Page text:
Les Sapeurs, 2018
When I was studying marketing in college, the marketing function in an organization was essentially to promote products or services, drive demand, and grow ROI. The chief marketing officer’s role was to attract and retain customers, build loyalty, and grow revenue. It required both creativity and business acumen. However, this role has become a more inherent part of business growth because of digital transformation and the increasing understanding of the connection between the customer experience, brand experience and the employee experience.
The CMO’s role now requires a holistic approach which greatly relies on an understanding of technology and how data can be used to generate business growth. Yes, technology is used as a tool to digitize records, improve operational efficiency and reduce costs but realizing its utility to improve the customer experience is the way to truly maximize its benefits.
From a marketing perspective, it can be used to better understand specific customer needs, enhancing the customer experience through features like customized offerings or improvements to the production or delivery of a service.
What does this mean for businesses? Offering good customer service is not a new concept. Oftentimes it emphasizes behaviours or operations at the point of contact for the service. A major shift in the role of marketing means that customer centricity has become the key driver of business development, planning and operations. The customer journey should be considered in the design and delivery of the product / service.
The new customer-centric focus is a result of the changing customer journey and the increasing role of digital in how customers engage with and experience the brand.
Customer centricity means that it’s more important than ever to integrate core business functions such as operations and sales with design and IT to create a better customer experience. Creating a better customer experience means understanding how that experience happens along the customer journey. The customer journey includes several touchpoints across which emotional connections can be made. The emotional connections are an important part of attracting and retaining customers. The creative part of marketing doesn’t only come from the ability to develop concepts and review graphic designs, it comes from developing design thinking skills. Essentially, thinking from the end-users perspective i.e. who they are, how will they interact with the brand and how will they use the product or service.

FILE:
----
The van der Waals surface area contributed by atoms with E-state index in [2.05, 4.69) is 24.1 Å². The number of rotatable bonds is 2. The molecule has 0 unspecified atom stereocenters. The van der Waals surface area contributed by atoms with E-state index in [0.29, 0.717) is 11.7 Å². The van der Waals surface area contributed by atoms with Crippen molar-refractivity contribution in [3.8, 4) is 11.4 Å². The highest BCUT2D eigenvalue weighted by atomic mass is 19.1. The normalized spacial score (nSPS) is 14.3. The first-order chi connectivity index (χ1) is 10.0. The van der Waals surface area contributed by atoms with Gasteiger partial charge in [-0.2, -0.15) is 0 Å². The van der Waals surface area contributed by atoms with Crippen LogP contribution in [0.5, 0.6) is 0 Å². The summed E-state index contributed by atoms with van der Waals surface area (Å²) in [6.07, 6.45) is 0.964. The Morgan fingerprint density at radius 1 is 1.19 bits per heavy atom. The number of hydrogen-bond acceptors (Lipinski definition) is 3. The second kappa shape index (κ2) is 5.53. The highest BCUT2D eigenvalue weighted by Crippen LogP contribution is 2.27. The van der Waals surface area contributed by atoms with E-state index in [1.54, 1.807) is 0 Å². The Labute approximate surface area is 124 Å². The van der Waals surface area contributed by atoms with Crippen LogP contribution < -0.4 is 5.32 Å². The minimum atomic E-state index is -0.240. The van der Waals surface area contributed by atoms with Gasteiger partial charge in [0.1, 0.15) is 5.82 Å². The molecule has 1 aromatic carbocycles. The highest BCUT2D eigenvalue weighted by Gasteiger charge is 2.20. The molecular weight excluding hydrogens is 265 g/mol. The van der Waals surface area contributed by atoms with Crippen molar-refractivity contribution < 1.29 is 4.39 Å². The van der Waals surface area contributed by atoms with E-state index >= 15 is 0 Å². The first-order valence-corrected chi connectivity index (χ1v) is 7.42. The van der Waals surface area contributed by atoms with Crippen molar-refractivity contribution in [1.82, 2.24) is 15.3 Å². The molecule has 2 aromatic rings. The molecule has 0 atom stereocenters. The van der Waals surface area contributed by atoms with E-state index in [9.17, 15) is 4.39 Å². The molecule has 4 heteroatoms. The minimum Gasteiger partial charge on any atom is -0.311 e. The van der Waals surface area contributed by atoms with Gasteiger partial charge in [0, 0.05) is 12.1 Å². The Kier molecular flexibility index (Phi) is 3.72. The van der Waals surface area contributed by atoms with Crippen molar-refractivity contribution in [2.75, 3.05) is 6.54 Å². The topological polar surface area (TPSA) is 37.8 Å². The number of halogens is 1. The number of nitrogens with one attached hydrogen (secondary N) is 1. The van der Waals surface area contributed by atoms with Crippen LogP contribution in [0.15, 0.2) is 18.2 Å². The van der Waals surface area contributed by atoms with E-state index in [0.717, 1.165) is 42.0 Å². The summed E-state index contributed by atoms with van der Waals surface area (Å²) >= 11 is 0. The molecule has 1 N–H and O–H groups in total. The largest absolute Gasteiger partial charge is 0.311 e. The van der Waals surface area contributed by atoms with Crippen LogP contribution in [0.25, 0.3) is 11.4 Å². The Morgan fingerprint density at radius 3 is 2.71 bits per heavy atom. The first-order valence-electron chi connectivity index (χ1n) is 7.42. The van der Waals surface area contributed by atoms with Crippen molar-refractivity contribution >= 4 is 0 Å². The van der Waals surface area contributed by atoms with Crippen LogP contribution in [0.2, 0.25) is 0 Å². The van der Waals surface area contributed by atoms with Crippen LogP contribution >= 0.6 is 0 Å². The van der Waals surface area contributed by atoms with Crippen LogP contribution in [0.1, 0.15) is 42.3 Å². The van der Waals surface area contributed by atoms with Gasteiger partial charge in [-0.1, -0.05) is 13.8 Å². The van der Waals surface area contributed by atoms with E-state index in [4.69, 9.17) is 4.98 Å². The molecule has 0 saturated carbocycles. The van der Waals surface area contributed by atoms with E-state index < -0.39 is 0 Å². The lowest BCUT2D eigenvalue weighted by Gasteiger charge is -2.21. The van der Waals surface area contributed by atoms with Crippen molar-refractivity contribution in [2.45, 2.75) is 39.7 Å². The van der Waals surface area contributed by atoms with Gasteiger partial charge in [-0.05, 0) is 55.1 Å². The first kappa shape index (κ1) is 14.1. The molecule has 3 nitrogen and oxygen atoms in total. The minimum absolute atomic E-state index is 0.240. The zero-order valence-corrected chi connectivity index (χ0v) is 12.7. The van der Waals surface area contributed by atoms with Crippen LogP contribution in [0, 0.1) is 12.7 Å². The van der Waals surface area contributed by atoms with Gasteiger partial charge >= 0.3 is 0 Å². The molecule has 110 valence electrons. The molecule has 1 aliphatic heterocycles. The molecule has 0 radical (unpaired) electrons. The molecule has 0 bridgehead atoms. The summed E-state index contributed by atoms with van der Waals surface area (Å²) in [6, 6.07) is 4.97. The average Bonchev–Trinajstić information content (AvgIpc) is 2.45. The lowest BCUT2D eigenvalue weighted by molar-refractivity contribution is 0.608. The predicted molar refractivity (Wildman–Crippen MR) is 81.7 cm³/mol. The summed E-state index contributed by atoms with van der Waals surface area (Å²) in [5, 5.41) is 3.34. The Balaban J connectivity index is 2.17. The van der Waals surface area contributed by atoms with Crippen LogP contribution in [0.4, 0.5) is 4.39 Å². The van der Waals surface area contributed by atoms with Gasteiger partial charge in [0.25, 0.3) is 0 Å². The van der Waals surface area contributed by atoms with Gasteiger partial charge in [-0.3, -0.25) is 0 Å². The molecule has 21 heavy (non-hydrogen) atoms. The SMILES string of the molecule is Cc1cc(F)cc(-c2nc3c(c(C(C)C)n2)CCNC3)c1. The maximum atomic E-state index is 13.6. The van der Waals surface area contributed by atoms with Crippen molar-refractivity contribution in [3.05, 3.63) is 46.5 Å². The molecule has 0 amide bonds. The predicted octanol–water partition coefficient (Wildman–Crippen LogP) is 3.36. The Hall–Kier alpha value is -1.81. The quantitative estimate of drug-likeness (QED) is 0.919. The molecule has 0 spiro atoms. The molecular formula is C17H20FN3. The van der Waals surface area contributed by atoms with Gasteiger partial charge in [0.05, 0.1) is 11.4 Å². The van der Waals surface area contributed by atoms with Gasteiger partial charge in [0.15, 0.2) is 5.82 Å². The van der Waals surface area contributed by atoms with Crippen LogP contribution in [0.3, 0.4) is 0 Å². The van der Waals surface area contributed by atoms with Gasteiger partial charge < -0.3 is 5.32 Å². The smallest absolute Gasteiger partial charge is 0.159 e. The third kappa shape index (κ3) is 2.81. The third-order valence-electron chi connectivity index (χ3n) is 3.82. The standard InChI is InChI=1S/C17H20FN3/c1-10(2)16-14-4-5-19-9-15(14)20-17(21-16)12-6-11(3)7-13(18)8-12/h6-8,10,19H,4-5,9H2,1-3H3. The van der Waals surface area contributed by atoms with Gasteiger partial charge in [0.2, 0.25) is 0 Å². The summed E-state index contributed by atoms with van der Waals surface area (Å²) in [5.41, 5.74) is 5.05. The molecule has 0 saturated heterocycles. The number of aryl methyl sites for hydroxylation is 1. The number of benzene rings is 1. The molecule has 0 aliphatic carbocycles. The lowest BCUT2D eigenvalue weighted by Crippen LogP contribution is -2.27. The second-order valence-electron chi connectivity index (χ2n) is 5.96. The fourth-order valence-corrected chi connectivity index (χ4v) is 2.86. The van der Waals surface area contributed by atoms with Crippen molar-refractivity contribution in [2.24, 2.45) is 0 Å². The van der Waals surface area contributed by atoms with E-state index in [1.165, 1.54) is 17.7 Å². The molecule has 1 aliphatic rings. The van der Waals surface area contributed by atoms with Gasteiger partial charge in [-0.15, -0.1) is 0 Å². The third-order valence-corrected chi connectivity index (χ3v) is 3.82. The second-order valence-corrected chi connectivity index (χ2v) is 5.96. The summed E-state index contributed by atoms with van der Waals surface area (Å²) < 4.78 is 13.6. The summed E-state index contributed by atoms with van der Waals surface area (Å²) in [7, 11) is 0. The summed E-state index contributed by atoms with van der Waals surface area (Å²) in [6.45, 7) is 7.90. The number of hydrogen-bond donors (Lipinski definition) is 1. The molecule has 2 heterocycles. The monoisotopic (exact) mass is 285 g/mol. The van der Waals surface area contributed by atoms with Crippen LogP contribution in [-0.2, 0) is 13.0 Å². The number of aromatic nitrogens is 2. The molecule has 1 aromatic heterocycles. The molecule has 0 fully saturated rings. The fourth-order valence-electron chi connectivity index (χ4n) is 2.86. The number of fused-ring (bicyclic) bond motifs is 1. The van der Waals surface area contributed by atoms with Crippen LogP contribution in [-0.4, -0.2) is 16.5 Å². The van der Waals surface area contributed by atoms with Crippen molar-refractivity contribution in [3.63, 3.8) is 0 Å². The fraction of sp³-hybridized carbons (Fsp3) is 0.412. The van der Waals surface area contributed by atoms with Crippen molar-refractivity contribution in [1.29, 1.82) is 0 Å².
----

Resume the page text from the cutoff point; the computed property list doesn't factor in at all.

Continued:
Creating the desired customer experience requires agility and empathy to understand the customer’s initial emotional state, develop a memorable experience around the product or service, and understand the “punch” at the end of the experience. If it is a negative experience, the CMO must understand what can be done to re-engage the customer. Using data, one can identify the specific part of the experience that was negative and not only take steps towards re-engagement but also perhaps improve the experience for other customers.
The customer experience not only includes the tangible components such as the quality of the interaction with front line employees but also includes the intangible experience that comes from brand communication, convenience and operational efficiency. The holy grail is to provide a seamless experience across online and in person touchpoints. For example, if a customer starts their journey online and initiates a service, they can continue that service with a person in real time. How efficiently that service is delivered is another part of the experience.
The intersection of technology, customer experience and creativity is where CMO responsibilities now live. In my opinion, it’s a brave new world!